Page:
What is an Ovulation Calculator?
An ovulation calculator, also known as a fertility calculator, is an internet-based tool that is used to quickly estimate the next period, ovulation day, and fertile window in a given cycle.
A wide variety of free ovulation calculators is available online on numerous websites dedicated to female sexual health.
Using an ovulation calendar is not only beneficial to women preparing to get pregnant, but also those whose goal is to prevent or delay pregnancy naturally.
How are Ovulation Calculations Done?
To estimate when ovulation is most likely to occur, a woman needs to have the following information about her menstruation ready:
First day of the last period
Average length of menstrual cycle
For clarity, a cycle begins on the first day of a period and lasts until the first day of next month's bleeding.
If a woman is unsure about the patterns of her menstruation, she can maintain an ovulation calendar for at least three months to improve the accuracy of her predictions.
Doing Ovulation Calculations by Hand
If a woman does not have access to the internet or prefers to calculate her ovulation manually, it is possible to approximate it without an online ovulation calculator.
To do so, she should count back 14 days from the date of her next expected period. This is the predicted ovulation day.
However, since the sperm can remain viable in the fallopian tubes for up to five days, facilitating conception, a woman's fertile window extends to up to five days before the calculated ovulation day.
Using an Online Ovulation Calculator
An accurate ovulation calculator found online uses the same computing method as mentioned above. Some women prefer to rely on this tool as it gives them the results quickly and prevents human error.
Once menstrual pattern data is collected and input, an ovulation calculator will process it to determine the most probable date of ovulation. It, too, will count 14 days back from the first day of the next period, marking it an ovulation day. Counting back five more days will cover the entire period in which a woman is most likely to conceive.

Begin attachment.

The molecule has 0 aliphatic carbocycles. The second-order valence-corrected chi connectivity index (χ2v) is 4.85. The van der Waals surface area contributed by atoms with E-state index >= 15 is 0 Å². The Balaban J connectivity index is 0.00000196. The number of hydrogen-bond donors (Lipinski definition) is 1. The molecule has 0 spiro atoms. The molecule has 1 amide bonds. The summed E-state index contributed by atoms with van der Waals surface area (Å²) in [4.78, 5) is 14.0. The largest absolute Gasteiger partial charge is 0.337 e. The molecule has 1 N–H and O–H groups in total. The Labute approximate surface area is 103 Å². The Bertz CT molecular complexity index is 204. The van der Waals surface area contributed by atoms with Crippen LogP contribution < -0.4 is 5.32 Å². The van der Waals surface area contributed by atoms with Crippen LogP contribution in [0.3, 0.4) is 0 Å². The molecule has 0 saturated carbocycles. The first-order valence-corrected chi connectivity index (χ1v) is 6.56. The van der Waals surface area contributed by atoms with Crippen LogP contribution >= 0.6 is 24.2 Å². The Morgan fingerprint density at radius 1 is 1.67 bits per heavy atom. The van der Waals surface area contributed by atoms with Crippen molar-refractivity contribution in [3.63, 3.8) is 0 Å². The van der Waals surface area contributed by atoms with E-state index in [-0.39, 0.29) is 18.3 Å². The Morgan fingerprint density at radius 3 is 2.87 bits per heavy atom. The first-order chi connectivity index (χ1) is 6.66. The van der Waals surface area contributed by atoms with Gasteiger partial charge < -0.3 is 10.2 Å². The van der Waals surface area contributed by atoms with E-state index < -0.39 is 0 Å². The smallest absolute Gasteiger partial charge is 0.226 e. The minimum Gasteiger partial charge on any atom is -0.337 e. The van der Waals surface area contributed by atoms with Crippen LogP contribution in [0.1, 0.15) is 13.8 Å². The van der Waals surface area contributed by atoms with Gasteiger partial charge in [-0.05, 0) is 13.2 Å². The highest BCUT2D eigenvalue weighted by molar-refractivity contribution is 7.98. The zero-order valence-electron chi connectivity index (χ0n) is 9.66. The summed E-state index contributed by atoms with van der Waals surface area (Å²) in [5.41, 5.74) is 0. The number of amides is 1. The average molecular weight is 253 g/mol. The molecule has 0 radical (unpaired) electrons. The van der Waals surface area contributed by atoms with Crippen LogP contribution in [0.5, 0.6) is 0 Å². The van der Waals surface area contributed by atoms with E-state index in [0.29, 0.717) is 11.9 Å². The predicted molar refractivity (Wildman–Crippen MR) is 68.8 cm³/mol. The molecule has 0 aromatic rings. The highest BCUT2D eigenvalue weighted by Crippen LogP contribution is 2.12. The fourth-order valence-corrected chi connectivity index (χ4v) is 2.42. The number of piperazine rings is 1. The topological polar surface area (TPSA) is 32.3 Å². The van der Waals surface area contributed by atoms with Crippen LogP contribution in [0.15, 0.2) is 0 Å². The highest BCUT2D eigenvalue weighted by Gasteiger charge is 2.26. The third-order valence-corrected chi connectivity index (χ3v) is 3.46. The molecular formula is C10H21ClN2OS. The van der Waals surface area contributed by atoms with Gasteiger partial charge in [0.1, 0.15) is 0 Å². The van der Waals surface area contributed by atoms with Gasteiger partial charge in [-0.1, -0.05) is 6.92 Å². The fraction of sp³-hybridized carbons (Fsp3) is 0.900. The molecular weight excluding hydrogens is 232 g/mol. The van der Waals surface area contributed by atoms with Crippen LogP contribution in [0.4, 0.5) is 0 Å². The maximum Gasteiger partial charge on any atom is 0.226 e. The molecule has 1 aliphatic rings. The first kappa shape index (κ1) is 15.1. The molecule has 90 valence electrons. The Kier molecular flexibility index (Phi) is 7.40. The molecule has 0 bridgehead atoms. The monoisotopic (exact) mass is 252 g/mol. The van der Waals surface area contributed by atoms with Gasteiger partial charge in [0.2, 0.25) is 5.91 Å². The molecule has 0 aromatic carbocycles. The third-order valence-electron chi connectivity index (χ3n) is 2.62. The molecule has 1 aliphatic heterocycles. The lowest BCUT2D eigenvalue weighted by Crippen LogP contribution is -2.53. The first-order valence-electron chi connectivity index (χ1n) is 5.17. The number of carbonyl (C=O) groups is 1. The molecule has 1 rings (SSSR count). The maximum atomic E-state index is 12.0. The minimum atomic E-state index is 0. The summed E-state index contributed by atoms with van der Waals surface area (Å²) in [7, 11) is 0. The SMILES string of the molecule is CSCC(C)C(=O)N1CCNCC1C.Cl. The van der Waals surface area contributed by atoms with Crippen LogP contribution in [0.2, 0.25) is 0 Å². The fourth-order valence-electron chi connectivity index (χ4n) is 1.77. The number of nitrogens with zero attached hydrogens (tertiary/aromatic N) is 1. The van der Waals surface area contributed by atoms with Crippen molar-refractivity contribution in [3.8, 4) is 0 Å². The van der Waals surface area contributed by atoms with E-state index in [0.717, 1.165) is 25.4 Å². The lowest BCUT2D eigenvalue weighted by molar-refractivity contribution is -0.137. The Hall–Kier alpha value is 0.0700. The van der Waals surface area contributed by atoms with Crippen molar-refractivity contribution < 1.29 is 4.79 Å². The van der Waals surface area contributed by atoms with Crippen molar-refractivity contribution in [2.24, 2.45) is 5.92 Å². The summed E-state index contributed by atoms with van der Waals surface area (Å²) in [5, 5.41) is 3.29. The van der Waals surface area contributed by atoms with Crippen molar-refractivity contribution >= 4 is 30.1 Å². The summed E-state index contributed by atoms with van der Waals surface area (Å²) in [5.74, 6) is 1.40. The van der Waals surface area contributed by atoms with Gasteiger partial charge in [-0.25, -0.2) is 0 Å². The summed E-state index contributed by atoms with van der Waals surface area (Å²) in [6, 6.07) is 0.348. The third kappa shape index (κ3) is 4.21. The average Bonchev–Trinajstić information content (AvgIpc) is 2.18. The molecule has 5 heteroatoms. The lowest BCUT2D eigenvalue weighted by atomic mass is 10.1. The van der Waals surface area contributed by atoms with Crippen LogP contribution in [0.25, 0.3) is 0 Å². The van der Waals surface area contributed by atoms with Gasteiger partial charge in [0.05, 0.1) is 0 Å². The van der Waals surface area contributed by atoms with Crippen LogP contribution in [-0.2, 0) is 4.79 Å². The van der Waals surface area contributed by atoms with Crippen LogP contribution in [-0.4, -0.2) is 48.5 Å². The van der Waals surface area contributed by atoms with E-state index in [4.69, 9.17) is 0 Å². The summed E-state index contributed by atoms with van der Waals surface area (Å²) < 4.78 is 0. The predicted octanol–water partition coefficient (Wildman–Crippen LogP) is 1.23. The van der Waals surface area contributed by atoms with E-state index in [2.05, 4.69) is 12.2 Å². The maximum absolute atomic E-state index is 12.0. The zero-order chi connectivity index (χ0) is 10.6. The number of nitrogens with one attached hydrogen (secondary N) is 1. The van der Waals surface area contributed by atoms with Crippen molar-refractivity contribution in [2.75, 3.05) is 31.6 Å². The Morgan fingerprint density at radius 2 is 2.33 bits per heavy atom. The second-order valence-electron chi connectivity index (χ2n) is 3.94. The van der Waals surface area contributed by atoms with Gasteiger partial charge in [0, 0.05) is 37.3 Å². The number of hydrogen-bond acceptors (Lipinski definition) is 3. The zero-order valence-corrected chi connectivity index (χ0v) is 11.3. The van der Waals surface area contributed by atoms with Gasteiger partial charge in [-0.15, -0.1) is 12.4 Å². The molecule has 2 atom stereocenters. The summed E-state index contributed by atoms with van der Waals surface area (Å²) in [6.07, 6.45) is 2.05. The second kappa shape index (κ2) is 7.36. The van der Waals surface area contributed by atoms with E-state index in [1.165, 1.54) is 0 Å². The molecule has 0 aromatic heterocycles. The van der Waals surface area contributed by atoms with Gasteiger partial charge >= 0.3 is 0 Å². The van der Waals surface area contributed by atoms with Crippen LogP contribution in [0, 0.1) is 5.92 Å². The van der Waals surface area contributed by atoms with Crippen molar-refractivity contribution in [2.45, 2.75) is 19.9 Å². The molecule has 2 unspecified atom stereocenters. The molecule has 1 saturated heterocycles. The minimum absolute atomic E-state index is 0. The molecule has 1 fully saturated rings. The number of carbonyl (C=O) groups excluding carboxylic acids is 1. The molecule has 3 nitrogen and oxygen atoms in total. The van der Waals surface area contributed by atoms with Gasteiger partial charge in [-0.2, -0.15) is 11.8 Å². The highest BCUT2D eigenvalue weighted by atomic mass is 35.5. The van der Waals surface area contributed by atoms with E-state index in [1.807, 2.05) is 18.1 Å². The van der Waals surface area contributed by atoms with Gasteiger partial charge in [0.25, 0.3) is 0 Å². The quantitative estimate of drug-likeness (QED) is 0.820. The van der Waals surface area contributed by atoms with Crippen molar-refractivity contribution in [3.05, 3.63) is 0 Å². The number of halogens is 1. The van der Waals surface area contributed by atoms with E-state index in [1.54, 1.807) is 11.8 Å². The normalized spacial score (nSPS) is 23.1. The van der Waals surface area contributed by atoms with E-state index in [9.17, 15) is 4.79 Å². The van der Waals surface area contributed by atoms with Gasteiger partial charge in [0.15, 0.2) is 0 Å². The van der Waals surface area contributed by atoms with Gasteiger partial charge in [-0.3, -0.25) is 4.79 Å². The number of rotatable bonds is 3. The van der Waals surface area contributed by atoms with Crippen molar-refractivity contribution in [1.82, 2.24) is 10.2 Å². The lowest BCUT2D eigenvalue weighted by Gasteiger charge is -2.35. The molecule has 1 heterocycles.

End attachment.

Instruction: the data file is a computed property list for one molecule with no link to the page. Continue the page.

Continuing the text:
How to Improve an Ovulation Calculator’s Predictions?
Because fertile day calculators produce rough estimations on when ovulation is most probable to occur, it might not be applicable to all women, especially those with ovulation problems or irregular periods, especially cycles shorter than 27 days.
Ovulation calculations can be greatly improved by a thorough observation of ovulation signs and symptoms. They include fertile cervical mucus, basal body temperature changes, shifts in cervical position, or mild pelvic pain, many of which can be diagnosed with the help of ovulation tests.
The following ovulation predictors can become useful tools in pre-pregnancy preparations, helping women take control over their ovulatory patterns:
Ovulation trackers, which are mobile or computer-based applications where a woman can register menstrual data and receive ovulation estimates based on her input. A printable, pen-and-paper fertility chart can also be used to track ovulation by thoroughly observing the patterns of ovulation signs and symptoms.
Ovulation monitors are handheld tools that combine an ovulation tracker with an ovulation test into one device. The tracker can store period data for several cycles, produce ovulation predictions, and is equipped with an added feature to read and analyze ovulation tests, such as urine testing strips, basal body thermometers, or saliva sensors.
Using an ovulation day calculator can be a quick and convenient way to determine when having sexual intercourse can result in successful pregnancy. These free, internet-based tools rely on a woman's prior knowledge of her menstrual patterns, specifically the dates of recent periods and the length of her cycle, both of which can be collected with an ovulation calendar. Because an fertile days calculator produces a broad estimation of when ovulation is most likely occur, women are advised to simultaneously track ovulation signs and symptoms with ovulation predictors for added accuracy.
- American Pregnancy Association. (2018). Ovulation Calendar. Retrieved September 19, 2018 from http://americanpregnancy.org/ovulation-calendar/
- British Medical Journal. (2000). The timing of the “fertile window” in the menstrual cycle: day specific estimates from a prospective study. Retrieved September 19, 2018 from https://www.ncbi.nlm.nih.gov/pmc/articles/PMC27529/
- Medline Plus. (2018). Pregnancy – Identifying Fertile Days. Retrieved September 19, 2018 from https://medlineplus.gov/ency/article/007015.htm
- Office on Women's Health. (n.d.). Trying to conceive. Retrieved September 19, 2018 from https://www.womenshealth.gov/pregnancy/you-get-pregnant/trying-conceive
- Planned Parenthood. (n.d.). Fertility Awareness Methods. Retrieved September 19, 2018 from https://www.plannedparenthood.org/learn/birth-control/fertility-awareness
- Your Fertility. (2018). Getting the timing right. Retrieved September 19, 2018 from https://www.yourfertility.org.au/everyone/timing